Today, it was proved, once and for all, that I am not a real Parisienne. Primo (as the French say), I am not a shopper. Secundo, I went into Le Bon Marché department store in the chic 7th arrondissement for the first time and had never heard of 90% of the brand names in the women’s fashion department. Tertio (that’s even more suave), I took the bus home in the wrong direction. And worse, I asked the lady next to me which direction it was going in and STILL got it wrong. I obviously didn’t realise my mistake until I looked up and saw the Montparnasse Tower. I got out, crossed the road and missed the right bus by about 1 minute. Sigh. I cheered myself up by using my Mobiletag iPhone app to see when the next bus was coming.
I’ve thought about the shopping thing quite a lot and have come to the conclusion that it skips a generation. My mother adored shopping and Black Cat thrives on it as well. I get bored after I’ve looked at a couple of racks of clothes and trying on two items is about my maximum for the day. I’m always hot in the shop and to try something on you have to peel off endless layers in tiny cubicles that you can hardly turn around in and that never have enough hooks. I can put up with it if I go with Relationnel because he’s much more patient than me and will bring me things to try on so I don’t have to get dressed again to go outside the cubicle and have another look. The worst are trousers because you have to take your shoes off and lace them back on again.
It was OK last year after I’d finally taken off my 20 kilos because I got a kick out of the fact that most of the clothes I tried on fitted me and I didn’t look like a sack of potatoes any more. But, sadly, the novelty has worn off. It’s not that I don’t care about the clothes I wear – I do, and there’s the rub. What I prefer is to see something I immediately like in the window on a dummy, preferably with a head and more or less my shape so that I can immediately imagine what it will look like on me. Then I go in, ask for my size, try it on, see that it looks perfect, pay and leave. That has occasionally happened and when I set off, I’m always convinced it will happen again and sadly disappointed when it doesn’t.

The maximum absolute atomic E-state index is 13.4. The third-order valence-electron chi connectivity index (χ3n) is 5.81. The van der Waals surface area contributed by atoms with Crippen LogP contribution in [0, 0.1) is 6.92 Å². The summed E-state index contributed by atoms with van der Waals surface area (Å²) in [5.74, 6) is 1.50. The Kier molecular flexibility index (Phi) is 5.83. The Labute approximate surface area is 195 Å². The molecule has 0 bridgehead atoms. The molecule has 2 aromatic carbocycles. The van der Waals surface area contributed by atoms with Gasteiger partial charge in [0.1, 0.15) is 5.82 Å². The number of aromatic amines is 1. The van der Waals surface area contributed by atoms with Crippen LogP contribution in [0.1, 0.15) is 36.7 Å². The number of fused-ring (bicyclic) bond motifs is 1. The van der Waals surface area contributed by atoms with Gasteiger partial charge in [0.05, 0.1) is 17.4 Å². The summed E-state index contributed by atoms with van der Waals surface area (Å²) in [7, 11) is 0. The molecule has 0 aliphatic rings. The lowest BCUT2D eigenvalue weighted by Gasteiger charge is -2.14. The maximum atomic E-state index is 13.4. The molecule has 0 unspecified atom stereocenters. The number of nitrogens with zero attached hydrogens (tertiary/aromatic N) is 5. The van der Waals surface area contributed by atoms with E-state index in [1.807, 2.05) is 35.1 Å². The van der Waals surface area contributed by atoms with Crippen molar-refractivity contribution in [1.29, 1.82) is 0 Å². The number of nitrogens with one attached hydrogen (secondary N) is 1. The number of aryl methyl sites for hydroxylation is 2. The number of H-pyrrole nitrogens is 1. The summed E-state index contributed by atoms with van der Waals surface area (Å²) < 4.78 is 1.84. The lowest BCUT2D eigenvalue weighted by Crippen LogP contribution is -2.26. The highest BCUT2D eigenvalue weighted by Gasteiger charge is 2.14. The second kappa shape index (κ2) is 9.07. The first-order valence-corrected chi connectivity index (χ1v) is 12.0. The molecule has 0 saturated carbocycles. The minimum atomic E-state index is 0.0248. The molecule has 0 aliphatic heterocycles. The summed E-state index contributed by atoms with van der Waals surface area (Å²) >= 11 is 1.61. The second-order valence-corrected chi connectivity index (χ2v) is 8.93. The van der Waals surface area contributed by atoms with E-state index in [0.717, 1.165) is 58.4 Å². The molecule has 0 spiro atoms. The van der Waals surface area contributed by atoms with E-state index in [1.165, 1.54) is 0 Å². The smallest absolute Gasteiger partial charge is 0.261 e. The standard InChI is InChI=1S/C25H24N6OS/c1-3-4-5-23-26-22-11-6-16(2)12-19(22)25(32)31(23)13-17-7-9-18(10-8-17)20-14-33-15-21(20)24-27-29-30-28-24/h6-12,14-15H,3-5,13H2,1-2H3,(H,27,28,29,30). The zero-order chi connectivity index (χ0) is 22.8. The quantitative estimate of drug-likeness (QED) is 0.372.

As far as department stores go – and I am not a fan – Au Bon Marché isn’t bad. They play Mozart concertos over the PA system, all the shop assistants say “hello” to you even when you’re about the bump into them, they have an exhibition called “Lieux d’amour” or Places of Love, a reading room for impatient spouses and a swish-looking Salon de Thé with a garden terrace. I couldn’t believe it when I looked out the first floor windows. It was more like an apartment building than a shop.
But I couldn’t see anything I wanted to buy, especially not the fur jackets.
When I was little, my mother used to buy things “on appro”. That meant that either she went into the shop, chose a few outfits she liked, got them all packed into bags and took them home with her, or else, she rang up the owner of the shop, told her what sort of occasion she needed the outfit for, and a taxi would arrive a half an hour later at the door with several large bags. I’d then lie on her bed and watch while she tried on everything, in the comfort of her room, with no other shoppers around and no annoying sales people telling her that she looked great even if see didn’t. She could put on the shoes or hat to match and decide in her own good time what she was and wasn’t going to keep.
Now, that’s the way I really want to shop ….Au Bon Marché, 38 rue de Sèvres, 75007 Paris, 01 45 44 15 48